By Monica McGivern
By Travis Cohen
By Hannah Sentenac
By Daniel Reskin
By Hans Morgenstern
By George Martinez
By Pablo Chacon Alvarez
By Ciara LaVelle
The New Century will be a gay one, or so Paul Rudnick seems to suggest. His play's three central characters — a Jewish mother of three sodomites, the self-proclaimed Gayest Man In The World, and a crafts-obsessed woman from Decatur whose gay son died of AIDS — are old-century in the extreme. They grapple with social mores and demographic facts that are changing too quickly to understand. Gracelessly, heartwarmingly, they succeed. The New Century is a confusing place, but a good one.
The first and better half of the play comprises three monologues from these characters, and taken alone they're great theater. Rudnick, who is very gay, is an ironist deeply in love with his targets. (Take a look at his "Shouts and Murmurs" column from last week's New Yorker, in which he forces us to like and sympathize with a homophobic Mormon.) For these characters he begins with broad stereotypes that we're primed to laugh at — judgmental Jewish mum, aging queen, tacky Midwesterner — and personifies them until we're ashamed of our own stereotyping.
Like Rudnick, we fall in love with them. I can picture the author hunched over his Selectric in a tchotchke-filled, windowless office nook in the Village, delighting in his own virtuosity. I can also picture him completing that third monologue, going out for a latte, and panicking: Now what?
It's a question with no good answer. The play's last 45 minutes are the product of a creative engine running on fumes. They are strained and inessential, neither worth seeing nor thinking about. I won't discuss them further.
Instead, I'm going to think only of those monologues. Helene Nadler (Patti Gardner), the Jewish mother, is speaking at a support group: Friends and Family of Lesbian, Gay, Bisexual, Transgendered, and Creatively Questioning People and Others — to which she playfully amends "of color, with colds," skewering an all-inclusive PC sensibility to which, we discover, she actually subscribes. Her hair is a platinum blond bob, her face is set and tough-looking, and she wants the assembled to know that she is the most accepting, the most loving mother ever to enter this hall. Shortly after her eldest daughter came out as a lesbian, her middle son declared he was transgendered — and, after his M-to-F transition, came out as a lesbian herself. Her youngest son is a gay slave with an overwhelming interest in scatology.
Most mortal parents would permafreak if their entire brood turned out so "LGBT," but not Nadler. She prefers to make the best of things. On cue, the back wall of the set snaps open to reveal her youngest, decked out in assless chaps and a gimp mask. Yanking his leash, she crows: "Clean your room!" "Yes, master," he says. Nadler yanks again: "Yes Mother!" "Y-y-yes... Mother!" Turning to us, grinning, Nadler says: "I love this!"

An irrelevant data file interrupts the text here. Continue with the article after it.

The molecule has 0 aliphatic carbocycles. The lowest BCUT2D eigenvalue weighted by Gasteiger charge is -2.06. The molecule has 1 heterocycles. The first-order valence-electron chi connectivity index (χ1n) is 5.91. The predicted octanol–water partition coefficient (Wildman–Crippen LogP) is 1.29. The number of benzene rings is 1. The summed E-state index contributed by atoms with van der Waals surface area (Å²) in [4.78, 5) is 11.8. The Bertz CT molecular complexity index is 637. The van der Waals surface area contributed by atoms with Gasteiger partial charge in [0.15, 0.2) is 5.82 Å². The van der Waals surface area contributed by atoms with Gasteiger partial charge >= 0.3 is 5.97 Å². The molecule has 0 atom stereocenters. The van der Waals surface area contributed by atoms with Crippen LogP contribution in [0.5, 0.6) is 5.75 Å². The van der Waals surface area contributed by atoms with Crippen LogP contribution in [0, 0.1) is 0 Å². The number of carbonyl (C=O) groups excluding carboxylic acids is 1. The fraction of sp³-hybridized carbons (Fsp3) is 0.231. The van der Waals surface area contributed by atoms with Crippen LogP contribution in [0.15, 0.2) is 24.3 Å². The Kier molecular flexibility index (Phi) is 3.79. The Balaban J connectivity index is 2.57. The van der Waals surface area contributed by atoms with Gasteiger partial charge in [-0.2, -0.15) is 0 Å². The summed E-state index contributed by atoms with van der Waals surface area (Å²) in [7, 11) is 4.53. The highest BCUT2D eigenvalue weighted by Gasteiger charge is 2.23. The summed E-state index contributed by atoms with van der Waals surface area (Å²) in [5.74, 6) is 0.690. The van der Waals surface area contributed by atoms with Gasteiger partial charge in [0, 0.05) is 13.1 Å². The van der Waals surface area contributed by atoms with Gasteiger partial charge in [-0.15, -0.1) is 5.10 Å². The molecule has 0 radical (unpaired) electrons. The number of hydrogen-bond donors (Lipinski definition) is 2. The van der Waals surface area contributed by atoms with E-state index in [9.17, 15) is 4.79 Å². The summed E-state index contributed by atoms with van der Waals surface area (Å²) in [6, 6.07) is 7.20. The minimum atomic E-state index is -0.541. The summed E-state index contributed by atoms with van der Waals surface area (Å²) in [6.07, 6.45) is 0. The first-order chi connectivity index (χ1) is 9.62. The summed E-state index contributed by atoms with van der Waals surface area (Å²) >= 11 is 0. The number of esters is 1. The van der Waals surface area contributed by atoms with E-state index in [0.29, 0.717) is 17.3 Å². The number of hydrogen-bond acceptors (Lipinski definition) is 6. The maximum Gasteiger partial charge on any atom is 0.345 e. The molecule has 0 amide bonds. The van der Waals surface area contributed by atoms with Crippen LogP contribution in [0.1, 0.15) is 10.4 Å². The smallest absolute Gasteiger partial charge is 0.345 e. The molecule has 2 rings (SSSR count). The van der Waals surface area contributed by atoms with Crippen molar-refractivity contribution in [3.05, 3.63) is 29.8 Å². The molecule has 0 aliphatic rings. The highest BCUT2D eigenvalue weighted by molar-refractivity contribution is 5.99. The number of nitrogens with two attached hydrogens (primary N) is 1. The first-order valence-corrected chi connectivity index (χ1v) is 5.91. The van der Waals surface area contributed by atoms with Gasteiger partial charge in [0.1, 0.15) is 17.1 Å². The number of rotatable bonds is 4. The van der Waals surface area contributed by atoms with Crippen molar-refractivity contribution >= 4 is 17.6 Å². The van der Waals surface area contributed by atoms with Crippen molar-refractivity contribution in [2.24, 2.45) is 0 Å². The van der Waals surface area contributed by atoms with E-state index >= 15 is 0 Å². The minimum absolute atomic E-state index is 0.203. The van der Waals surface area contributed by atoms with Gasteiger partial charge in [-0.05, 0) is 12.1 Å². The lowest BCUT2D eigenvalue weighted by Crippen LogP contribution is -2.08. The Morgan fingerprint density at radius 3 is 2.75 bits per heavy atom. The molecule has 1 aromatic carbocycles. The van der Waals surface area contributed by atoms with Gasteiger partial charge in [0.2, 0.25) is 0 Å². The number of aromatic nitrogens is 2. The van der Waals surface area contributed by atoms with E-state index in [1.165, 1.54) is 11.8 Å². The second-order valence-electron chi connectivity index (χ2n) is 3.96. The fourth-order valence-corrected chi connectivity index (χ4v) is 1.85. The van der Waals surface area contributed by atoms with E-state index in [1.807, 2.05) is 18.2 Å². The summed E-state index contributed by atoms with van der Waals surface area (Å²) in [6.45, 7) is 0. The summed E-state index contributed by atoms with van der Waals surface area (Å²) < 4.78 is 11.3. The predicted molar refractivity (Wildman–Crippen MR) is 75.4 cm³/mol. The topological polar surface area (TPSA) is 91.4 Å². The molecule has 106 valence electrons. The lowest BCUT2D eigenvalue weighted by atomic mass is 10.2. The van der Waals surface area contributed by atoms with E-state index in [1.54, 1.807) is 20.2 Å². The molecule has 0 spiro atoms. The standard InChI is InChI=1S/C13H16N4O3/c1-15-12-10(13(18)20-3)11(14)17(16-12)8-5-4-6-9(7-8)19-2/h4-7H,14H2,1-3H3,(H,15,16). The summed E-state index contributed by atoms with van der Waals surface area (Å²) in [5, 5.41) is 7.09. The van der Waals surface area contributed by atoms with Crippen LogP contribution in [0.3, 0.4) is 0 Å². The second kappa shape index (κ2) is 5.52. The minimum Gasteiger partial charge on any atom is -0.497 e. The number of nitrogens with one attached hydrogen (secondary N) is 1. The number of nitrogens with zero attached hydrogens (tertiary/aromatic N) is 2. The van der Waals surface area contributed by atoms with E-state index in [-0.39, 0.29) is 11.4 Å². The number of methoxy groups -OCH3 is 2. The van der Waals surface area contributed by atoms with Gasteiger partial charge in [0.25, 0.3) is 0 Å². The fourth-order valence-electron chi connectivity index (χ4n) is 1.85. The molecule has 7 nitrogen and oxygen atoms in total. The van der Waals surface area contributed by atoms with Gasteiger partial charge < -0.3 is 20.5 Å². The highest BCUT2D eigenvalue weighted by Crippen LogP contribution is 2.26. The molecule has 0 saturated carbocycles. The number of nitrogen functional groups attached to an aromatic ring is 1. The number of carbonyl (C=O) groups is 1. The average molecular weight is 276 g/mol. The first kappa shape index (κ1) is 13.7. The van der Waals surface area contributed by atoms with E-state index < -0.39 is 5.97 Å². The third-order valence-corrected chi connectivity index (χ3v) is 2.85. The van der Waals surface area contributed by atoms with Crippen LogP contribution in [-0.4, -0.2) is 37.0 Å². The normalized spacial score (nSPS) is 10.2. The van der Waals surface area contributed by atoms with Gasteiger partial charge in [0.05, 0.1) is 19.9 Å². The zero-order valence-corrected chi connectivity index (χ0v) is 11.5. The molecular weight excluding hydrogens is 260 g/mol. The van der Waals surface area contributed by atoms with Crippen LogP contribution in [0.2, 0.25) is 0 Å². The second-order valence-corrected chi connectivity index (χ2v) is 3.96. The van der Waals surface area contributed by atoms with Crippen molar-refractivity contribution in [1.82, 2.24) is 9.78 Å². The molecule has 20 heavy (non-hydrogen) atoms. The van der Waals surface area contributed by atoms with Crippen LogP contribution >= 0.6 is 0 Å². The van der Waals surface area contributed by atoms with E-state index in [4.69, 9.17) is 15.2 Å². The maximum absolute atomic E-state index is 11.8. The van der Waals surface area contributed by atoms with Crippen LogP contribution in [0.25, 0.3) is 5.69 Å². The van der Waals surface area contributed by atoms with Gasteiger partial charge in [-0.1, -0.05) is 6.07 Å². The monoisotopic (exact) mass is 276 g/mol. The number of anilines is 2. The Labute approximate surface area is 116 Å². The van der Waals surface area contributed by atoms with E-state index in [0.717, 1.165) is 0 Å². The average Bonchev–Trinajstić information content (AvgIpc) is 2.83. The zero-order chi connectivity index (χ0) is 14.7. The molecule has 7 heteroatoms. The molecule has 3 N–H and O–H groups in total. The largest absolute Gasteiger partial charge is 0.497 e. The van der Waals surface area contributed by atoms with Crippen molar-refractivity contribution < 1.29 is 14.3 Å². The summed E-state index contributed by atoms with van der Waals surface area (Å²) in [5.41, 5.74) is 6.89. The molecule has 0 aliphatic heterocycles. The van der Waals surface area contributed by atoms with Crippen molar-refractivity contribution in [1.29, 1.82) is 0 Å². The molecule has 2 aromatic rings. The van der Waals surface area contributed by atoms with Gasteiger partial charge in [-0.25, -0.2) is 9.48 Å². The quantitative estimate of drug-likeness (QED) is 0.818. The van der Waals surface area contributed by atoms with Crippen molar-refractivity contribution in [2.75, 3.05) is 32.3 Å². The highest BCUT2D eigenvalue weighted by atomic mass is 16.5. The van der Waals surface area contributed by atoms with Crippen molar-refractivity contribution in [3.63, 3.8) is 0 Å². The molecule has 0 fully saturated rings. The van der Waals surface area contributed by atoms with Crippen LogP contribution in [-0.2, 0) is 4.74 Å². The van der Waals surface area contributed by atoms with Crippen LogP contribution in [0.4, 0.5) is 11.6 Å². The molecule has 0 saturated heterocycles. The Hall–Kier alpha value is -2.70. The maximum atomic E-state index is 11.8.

But she doesn't, not completely. Both Rudnick's peculiar genius and Gardener's massive heart are evident in every inflection of her performance here. This allows us to see three things simultaneously: that Nadler really believes what she's saying; that she desperately loves her children; and that beneath her mother-lioness devotion to them, she is terrified that all of this is bad and wrong.
The self-proclaimed Gayest Man In The World, Mr. Charles (John Felix), sounds like Liberace and looks like Rod Roddy. Felix is decked out fabulously: soft blue eye makeup, subtle pink lipstick, and so much pastel on his leisure suits it's as if they turned Wes Anderson's career into a garment. He addresses us from his biweekly 4 a.m. cable TV program, assisted by his "ward," a young man named Shane (Daniel Landon, who also played assless-chaps David), whom he picked up a few weeks ago. Mr. Charles' show is devoted to explaining a sensibility that is rapidly fading from the world — that of the refined and tasteful androgyne. It's a dying breed. He was voted out of New York for being too gay. He is given to sudden, uncontrollable Nelly Breaks, the kind modern, normalized gays simply can't abide.
The New Century's themes of loss, unrootedness, and uncertainty come together most clearly and poignantly in the person of Barbara Ellen (Sally Bondi), the Midwesterner. As a member of an urban and relatively hip audience, I was primed to laugh at her most of all. She is deep, deep, deep into crafts — if it's tacky and involves glue, or fabric, or whatever, she'll make it. As created by Bondi, whose talent and subtlety are apparently boundless, she comes off initially as a cartoon. No one in the real world is this innocent.
But she is no cartoon. There is something a little scary in the way she rattles off the many variants and materials of her crafty folk art — papier-mache, macramé, human hair — and just doesn't stop. The audience laughs, but she doesn't notice. She just stares ahead, face set and serious, allowing for two or three seconds to separate each of her words as though every one were of vital, totemic importance: "Paper marbling." "Sparkleballery!" This lady is serious. And when she explains the latest use to which she's put her crafts-making skills — creating her dead son's panel on the AIDS quilt — you realize that, for her, crafts are no mere hobby. They are what she has left. "I'm not sure I believe in God anymore," she says, long after the audience has given up trying to laugh at her. "But I believe in cute. And glue." And she smiles.
The New Century could just as easily be titled Like a Rolling Stone. It is a portrait of good, smart people struggling to orient themselves in an era unmoored from old, reliable constants of heterosexuality, family, and faith. All alone, on their own, with no direction home, they study themselves: What is my life to be in this brave new world? Under these conditions, is happiness possible? How does it feel? Rudnick's answer: Scary. And wonderful.